21 CFR Part 11 Compliance: Procedural Controls

Last revised: 

Procedural controls establish a framework for validating and maintaining the computer system and for ensuring that users understand how to use the system. Procedural controls usually take the form of standard operating procedures (SOPs) and user manuals.

Common SOP Topics:

  • SOP Development and Maintenance
  • Organization, Personnel, and Training
  • Records Management
  • Computer System Development and Maintenance
  • Computer System Verification and Validation
  • Change Control
  • Data Center Security
  • User Account Management
  • Software Installation
  • Back-up and Recovery
  • Operational Use SOPs (as determined)

The number, format, and organization of your procedures and manuals is up to you, but the information contained in them must address the validation concepts found in FDA regulations and guidance documents, taking into consideration the type of system you are creating and maintaining. Here are some tips to minimize up-keep:

  • Keep the scope focused and relevant to the audience and the work being performed.
  • Be as simple and brief as possible.
  • Promote clarity in objectives, responsibilities, and tasks.
  • Be detailed just enough that people know what to do and how to do it, but not so much that you box people in.
  • Stick with a single format, use dates for versions, provide a document history, and require signature approval from designated reviewers.

Key Concepts for Procedural Controls

Vendor/Supplier management
Any computer equipment, instrumentation, and software that you buy needs to come from a reputable vendor and needs to be documented and tested for the environment in which it will be used.

System Lifecycle 
A System Lifecycle is a defined set of expectations, activities, and deliverables promotes a controlled, well-thought-out system through the life of the research project and reduces the risk of errors. How you go about building, assembling, and maintaining your system is an important part of validation. Activities to incorporate in your lifecycle are:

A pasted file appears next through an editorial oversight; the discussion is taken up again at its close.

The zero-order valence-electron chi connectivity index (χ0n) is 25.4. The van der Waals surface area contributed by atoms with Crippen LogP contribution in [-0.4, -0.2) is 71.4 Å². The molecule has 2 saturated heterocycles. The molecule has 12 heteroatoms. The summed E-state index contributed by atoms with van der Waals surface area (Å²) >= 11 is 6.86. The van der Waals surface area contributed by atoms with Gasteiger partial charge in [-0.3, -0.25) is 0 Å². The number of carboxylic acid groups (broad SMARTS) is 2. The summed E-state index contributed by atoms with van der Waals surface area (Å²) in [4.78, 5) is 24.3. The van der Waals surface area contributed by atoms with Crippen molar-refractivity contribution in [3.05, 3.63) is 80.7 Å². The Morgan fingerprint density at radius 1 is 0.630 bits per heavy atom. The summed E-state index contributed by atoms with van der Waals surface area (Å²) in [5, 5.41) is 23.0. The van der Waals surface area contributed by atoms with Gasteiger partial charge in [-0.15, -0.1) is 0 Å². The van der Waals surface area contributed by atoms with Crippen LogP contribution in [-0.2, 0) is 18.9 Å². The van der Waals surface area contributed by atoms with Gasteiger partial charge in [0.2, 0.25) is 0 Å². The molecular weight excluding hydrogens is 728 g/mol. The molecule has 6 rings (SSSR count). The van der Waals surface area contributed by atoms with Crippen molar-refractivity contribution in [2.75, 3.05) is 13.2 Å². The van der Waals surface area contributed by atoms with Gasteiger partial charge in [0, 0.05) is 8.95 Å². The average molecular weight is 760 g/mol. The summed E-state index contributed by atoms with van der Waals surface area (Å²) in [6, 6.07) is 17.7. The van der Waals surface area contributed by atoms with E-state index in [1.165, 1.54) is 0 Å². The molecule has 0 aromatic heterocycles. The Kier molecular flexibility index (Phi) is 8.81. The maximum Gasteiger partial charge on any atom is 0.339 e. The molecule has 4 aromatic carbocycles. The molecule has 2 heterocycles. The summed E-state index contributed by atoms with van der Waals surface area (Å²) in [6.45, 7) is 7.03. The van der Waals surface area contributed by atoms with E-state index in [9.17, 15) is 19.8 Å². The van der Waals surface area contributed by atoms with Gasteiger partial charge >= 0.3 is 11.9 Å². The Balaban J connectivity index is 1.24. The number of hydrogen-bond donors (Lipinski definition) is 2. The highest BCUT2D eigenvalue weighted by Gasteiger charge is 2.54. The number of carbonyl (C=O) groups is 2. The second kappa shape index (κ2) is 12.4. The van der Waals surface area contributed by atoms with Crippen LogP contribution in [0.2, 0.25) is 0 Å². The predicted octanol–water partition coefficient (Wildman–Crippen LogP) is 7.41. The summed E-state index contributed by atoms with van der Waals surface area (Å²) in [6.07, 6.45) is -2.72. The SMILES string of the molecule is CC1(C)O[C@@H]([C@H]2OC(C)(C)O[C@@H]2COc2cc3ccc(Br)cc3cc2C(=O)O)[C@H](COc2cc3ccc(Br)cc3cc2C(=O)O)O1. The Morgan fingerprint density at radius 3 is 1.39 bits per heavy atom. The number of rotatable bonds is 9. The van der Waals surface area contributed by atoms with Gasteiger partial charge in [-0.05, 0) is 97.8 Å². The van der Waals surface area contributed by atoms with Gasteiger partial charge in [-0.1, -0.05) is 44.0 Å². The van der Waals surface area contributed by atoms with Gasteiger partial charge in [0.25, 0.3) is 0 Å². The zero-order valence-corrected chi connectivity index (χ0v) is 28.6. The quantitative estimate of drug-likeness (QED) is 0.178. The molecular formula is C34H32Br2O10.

• Identifying and involving knowledgeable, qualified stakeholders to define, test, and document the system
  • Assessing and addressing risks to the computer system
  • Grouping and prioritizing tasks and completing them in a controlled and orderly manner
  • Describing requirements for the system and maintaining traceability from that starting point through to implementation
  • Verifying individual parts, and the system as a whole, using a combination of reviews, testing, and audits
  • Tracking, evaluating, prioritizing, and fixing defects
  • Identification and control of system components and associated documentation
  • Using change control to manage changes to system components and associated documentation
  • Creating and maintaining documentation of the computer system and development and maintenance activities through the life of the system

Procedures and training
A user who has been trained to operate computer software is less likely to make errors that affect data or cause injury.  Operating procedures and user manuals direct user behavior within specific operational parameters dictated by your system. Procedures need to address user accountability and responsibility for actions taken while using the computer system, and if applicable, the when and why for application of electronic signatures. Training for each individual must be documented. A training certificate works well for this purpose.

Electronic signatures
There are several activities that must take place when you use electronic signatures. You must: 1) notify the FDA in writing* that you are using electronic signatures; 2) verify the identity of individuals who will be using an electronic signature; 3) manage and monitor issuance of electronic signature identifying components; 4) identify loss management and reporting processes for security incidents; and 5) put in place mechanisms for periodic testing of devices that generate electronic signature identifying components. Incorporate these concepts into your SOPs. If your project is funded in whole or in part by NIH, you must keep NIH informed of your communications with the FDA.

Documentation management
All the procedures, manuals, technical documents, protocols, and training certificates that you produce as a result of validation must have their own procedural controls for distribution, access, and change control.